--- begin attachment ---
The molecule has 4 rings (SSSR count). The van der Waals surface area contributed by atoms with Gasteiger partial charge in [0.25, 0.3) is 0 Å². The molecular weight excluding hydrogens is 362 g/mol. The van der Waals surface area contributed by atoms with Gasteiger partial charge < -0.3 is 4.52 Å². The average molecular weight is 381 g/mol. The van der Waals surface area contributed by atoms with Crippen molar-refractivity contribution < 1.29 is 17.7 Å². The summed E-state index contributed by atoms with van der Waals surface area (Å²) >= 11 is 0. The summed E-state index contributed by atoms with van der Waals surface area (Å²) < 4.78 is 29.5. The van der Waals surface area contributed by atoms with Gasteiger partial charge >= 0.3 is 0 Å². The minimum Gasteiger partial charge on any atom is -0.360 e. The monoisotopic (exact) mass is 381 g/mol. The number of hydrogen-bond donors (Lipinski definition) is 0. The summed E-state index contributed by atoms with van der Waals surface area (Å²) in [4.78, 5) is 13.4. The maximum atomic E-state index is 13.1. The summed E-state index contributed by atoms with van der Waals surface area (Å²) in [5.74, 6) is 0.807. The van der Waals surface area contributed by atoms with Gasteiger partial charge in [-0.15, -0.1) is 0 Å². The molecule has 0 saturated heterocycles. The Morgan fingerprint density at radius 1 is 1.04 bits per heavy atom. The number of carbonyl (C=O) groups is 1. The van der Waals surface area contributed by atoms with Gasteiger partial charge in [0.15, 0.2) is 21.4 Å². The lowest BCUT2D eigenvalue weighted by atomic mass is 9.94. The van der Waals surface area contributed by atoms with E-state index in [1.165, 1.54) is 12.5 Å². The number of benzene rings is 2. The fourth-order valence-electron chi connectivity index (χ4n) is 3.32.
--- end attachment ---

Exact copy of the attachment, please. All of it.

The molecule has 4 rings (SSSR count). The van der Waals surface area contributed by atoms with Gasteiger partial charge in [0.25, 0.3) is 0 Å². The molecular weight excluding hydrogens is 362 g/mol. The van der Waals surface area contributed by atoms with Gasteiger partial charge < -0.3 is 4.52 Å². The average molecular weight is 381 g/mol. The van der Waals surface area contributed by atoms with Crippen molar-refractivity contribution < 1.29 is 17.7 Å². The summed E-state index contributed by atoms with van der Waals surface area (Å²) >= 11 is 0. The summed E-state index contributed by atoms with van der Waals surface area (Å²) < 4.78 is 29.5. The van der Waals surface area contributed by atoms with Gasteiger partial charge >= 0.3 is 0 Å². The minimum Gasteiger partial charge on any atom is -0.360 e. The monoisotopic (exact) mass is 381 g/mol. The number of hydrogen-bond donors (Lipinski definition) is 0. The summed E-state index contributed by atoms with van der Waals surface area (Å²) in [4.78, 5) is 13.4. The maximum atomic E-state index is 13.1. The summed E-state index contributed by atoms with van der Waals surface area (Å²) in [5.74, 6) is 0.807. The van der Waals surface area contributed by atoms with Gasteiger partial charge in [-0.15, -0.1) is 0 Å². The molecule has 0 saturated heterocycles. The Morgan fingerprint density at radius 1 is 1.04 bits per heavy atom. The number of carbonyl (C=O) groups is 1. The van der Waals surface area contributed by atoms with Gasteiger partial charge in [0.15, 0.2) is 21.4 Å². The lowest BCUT2D eigenvalue weighted by atomic mass is 9.94. The van der Waals surface area contributed by atoms with E-state index in [1.165, 1.54) is 12.5 Å². The number of benzene rings is 2. The fourth-order valence-electron chi connectivity index (χ4n) is 3.32.